From a New Hampshire perspective, the past week in professional baseball was a vast exercise in futility. Injury, sub-par performance, defeat, demotion - all are parts of life as a professional athlete. For Granite Staters in pro ball, they just all seemed to happen in one stretch of the calendar.
A player-by-player review:
Sam Fuld, Durham
Last week in this space, we reported that Super Sam was thriving with his new team, the Minnesota Twins, citing as one example the great catch he made to rob Baltimore's Manny Machado of extra bases on May 2. Turns out that catch, which the Phillips Exeter Academy grad made while crashing into Target Field's center-field wall, came with consequences. Fuld continued to play, but he didn't feel right, a persistent headache finally leading the Twins to place him on the seven-day concussion list this past Thursday after a 3-for-21 stretch dropped his season's batting average to .232.
Jeff Locke, Conway
Recalled from Triple-A Indianapolis to plug a hole in the Pirates' injury-riddled pitching rotation, the former Kennett High left-hander was in position to win his first big-league start of the season, leading the Giants 4-2 after five innings last Monday.
But Locke managed to get only one out in the sixth, charged with four more runs in a game San Francisco eventually won in 13 innings, 11-10. A National League All-Start a year ago, he was sent back down to Indianapolis after the game.
Actually, though, the start was far from disastrous. Locke struck out five and didn't walk a batter, showing the Pirates enough to position himself for another recall the next time they need to fill a starting void.
"I thought he did a very commendable, professional job," Pittsburgh manager Clint Hurdle told mlb.com after the game. "They chipped him in the first, then he had four very clean innings. Then the ball kind of got up on him a little bit. But he gave us a nice effort."
Brian Wilson, Londonderry
After giving up three runs in two-thirds of an inning last Saturday - all the runs scoring on a three-run homer by Marcell Ozuna - The Beard fared better in his next two outings, throwing scoreless innings for the Dodgers against the Nationals twice in three days. But those innings did little to allay concerns in Los Angeles that Wilson - who twice has undergone surgery on his right elbow - is far from 100 percent.
After allowing two hits and a walk in one of those scoreless innings and a walk and a hit in the other, Wilson's WHIP stood at a plump 2.28. His record, meanwhile, was 0-2, with an ERA of 10.24.
Jordan Cote, Sanbornton
The bad news: After getting roughed up May 2 in his first outing after an eight-day layoff, the 21-year-old reliever out of Tilton's Winnisquam Regional High was demoted from Charleston of the Single-A South Atlantic League.
The good news: New Hampshire fans may not have to travel far to see Cote in action. The Yankees have assigned him to Staten Island of the short-season Single-A New York-Penn League, which includes Red Sox affiliate Lowell, Mass.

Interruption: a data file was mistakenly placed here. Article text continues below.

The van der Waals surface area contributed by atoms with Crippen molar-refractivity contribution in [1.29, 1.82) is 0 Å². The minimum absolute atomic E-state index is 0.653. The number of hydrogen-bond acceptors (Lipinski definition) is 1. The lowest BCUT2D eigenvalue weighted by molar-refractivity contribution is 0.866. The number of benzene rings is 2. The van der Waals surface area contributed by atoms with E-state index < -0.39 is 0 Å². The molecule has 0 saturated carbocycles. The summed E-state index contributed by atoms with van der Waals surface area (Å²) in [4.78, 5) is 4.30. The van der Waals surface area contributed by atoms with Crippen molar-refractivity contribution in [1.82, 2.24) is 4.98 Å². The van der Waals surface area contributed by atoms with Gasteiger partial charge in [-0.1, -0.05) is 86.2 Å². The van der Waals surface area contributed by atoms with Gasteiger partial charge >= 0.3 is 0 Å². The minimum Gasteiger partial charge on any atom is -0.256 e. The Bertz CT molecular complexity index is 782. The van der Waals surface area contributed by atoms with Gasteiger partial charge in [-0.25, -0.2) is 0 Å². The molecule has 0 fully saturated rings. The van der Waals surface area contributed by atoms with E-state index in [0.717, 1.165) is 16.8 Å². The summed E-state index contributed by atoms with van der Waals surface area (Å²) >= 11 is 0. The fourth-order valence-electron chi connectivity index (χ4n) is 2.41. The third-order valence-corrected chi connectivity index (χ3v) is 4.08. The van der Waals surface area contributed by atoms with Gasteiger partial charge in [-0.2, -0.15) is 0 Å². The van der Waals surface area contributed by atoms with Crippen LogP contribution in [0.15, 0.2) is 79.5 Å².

The Yankees haven't made it official yet, but it's likely Cote will be joined on Staten Island by fellow 6-foot, 5-inch right-hander Joey Maher of Bedford.
Staten Island, which opens its season June 13, is scheduled to visit Lowell July 9-11.
Terry Doyle, Salem
When last we caught up with the affable career minor-leaguer, he was on the upside of a see-saw season, with six strong innings and a win for Birmingham of the Double-A Southern League in his previous start.
Then last Sunday, Doyle crashed back to earth, surrendering eight earned runs on 13 hits and two walks over five innings for the White Sox affiliate.
On Friday, the 28-year-old right-hander out of Salem High continued his season-long ride, allowing just one run on three hits and a walk over six innings to even his record at 3-3 and lower his ERA to 6.17. So there was that, at least.
Kevin Nolan, Nashua
Through Saturday, the former Nashua High North star had just three hits in 24 at-bats during the week (including two hits Saturday) as the starting shortstop for the home-state Fisher Cats.
Last month, the 26-year-old made his first foray into Triple-A and batted .217 in seven games with Buffalo, the Blue Jays' International League affiliate. That was actually better than he's fared at the plate with Double-A New Hampshire: .172 in 24 games.
But Sunday begins a new week, and on Monday Nolan and the Fisher Cats return to action in Manchester, where they host Reading for three games, have a day off on Thursday, then open another three-game series with Binghamton.
For New Hampshire's professional baseball players, the new week couldn't come soon enough.
Vin Sylvia is a New Hampshire Union Leader deputy managing editor. Email him at firstname.lastname@example.org. Follow him on Twitter @vinsylvia.